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Yahoo Bets Big on Customer Loyalty

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In a recent announcement by Yahoo CEO Marissa Mayer, it was revealed that Yahoo will soon stop allowing its users to login using their Facebook or Google credentials. This move is an effort by Yahoo to better control its content and services. On the surface, the move makes sense and doesn’t seem as if there would be significant backlash from consumers. Facebook and Google log-ins have become very prevalent over the past couple of years, accounting for 80 percent of consumer social logins. Consumers have widely adopted these because they allow easy access to many sites using one secure log-in. Forcing users, some of which don’t even have Yahoo accounts, to register and use those login credentials may hurt traffic and users may choose to patronize other sites with similar services.

Yahoo has seen its ups and downs over the past decade in web traffic. Since Marissa Mayer became CEO, she has guided the company back to become the most trafficked site in the United States, according to comScore data, even surpassing the search giant Google.

This is not the first such experience for Yahoo. A few years ago, in an attempt to increase traffic to it’s popular photo-sharing property Flickr, it dropped the Yahoo-only login requirement. In a 2012 article, Flickr’s product manager Markus Spiering said, “We don’t care so much about what kind of passport you have – a Google ID, Facebook.”  However, now, in one swift move, Yahoo has decided that it does, in fact, care.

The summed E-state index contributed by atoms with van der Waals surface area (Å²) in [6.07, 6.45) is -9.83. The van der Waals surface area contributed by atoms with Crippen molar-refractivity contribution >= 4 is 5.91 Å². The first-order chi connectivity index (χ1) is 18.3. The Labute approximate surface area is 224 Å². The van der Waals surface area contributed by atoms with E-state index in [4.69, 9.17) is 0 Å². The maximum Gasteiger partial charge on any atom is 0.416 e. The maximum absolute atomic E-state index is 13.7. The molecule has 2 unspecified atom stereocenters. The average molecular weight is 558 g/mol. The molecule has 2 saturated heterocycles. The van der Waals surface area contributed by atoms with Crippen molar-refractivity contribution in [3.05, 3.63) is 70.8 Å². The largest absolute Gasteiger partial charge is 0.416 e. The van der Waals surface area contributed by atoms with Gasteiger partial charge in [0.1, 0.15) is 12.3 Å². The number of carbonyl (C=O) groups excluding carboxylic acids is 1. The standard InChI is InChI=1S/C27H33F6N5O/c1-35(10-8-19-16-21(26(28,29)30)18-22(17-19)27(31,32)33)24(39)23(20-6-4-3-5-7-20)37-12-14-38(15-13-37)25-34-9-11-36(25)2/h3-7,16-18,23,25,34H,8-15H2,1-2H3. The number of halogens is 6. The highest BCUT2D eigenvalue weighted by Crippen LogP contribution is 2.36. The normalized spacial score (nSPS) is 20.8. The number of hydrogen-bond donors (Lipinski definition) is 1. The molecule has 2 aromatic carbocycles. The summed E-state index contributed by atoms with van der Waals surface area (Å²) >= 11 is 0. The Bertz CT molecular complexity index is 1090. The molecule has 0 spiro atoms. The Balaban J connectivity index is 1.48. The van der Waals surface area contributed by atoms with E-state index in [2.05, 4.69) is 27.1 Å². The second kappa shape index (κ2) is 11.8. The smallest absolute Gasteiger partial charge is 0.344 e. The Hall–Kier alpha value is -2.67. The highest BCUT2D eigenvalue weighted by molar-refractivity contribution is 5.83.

Yahoo has some incredibly popular services including Flickr and Fantasy Sports, yet both of those services have very tough competition, from most major sports networks ESPN and CBS on the Fantasy Sports side, to Instagram, Facebook and others on the photo sharing side.

Convenience aside, social logins are attractive to users because they allow the user to share of photos and content with a wide variety of networks, without actually leaving the site they are on. By disconnecting Facebook and Google passports, Yahoo will effectively be isolating its visitors, and content, to its properties. With a billion people sharing content on platforms such as Facebook, Google+ and Twitter, a Yahoo user would now find it necessary to leave Yahoo in order to share that content.

Will this inconvenience detract from the user experience in a big enough way to actually deter users from sharing content originating from a Yahoo property? If it does, Yahoo properties may experience a decrease in audience. When users share content with their social networks, that content delivers more traffic to Yahoo. If people stop sharing it, it would seem logical that Yahoo would experience the opposite.

It’s obvious that Yahoo feels confident enough in the quality and value of its content and services that its willing to bet that any loss of traffic through defected users will be replaced by the increase of registered users on its site and, perhaps, to an increased loyalty base. It’s certainly a risky experiment. In our increasingly inter-connected world, choosing control over user experience could either be a huge mistake or a brilliant move. Only time will tell.

Chris Halsey
This could come back to bite Yahoo! in the end. It's a touch sell in a ever evolving social market to try and be Switzerland. This could be a very costly case study into the true impact of these social giants in today's world.

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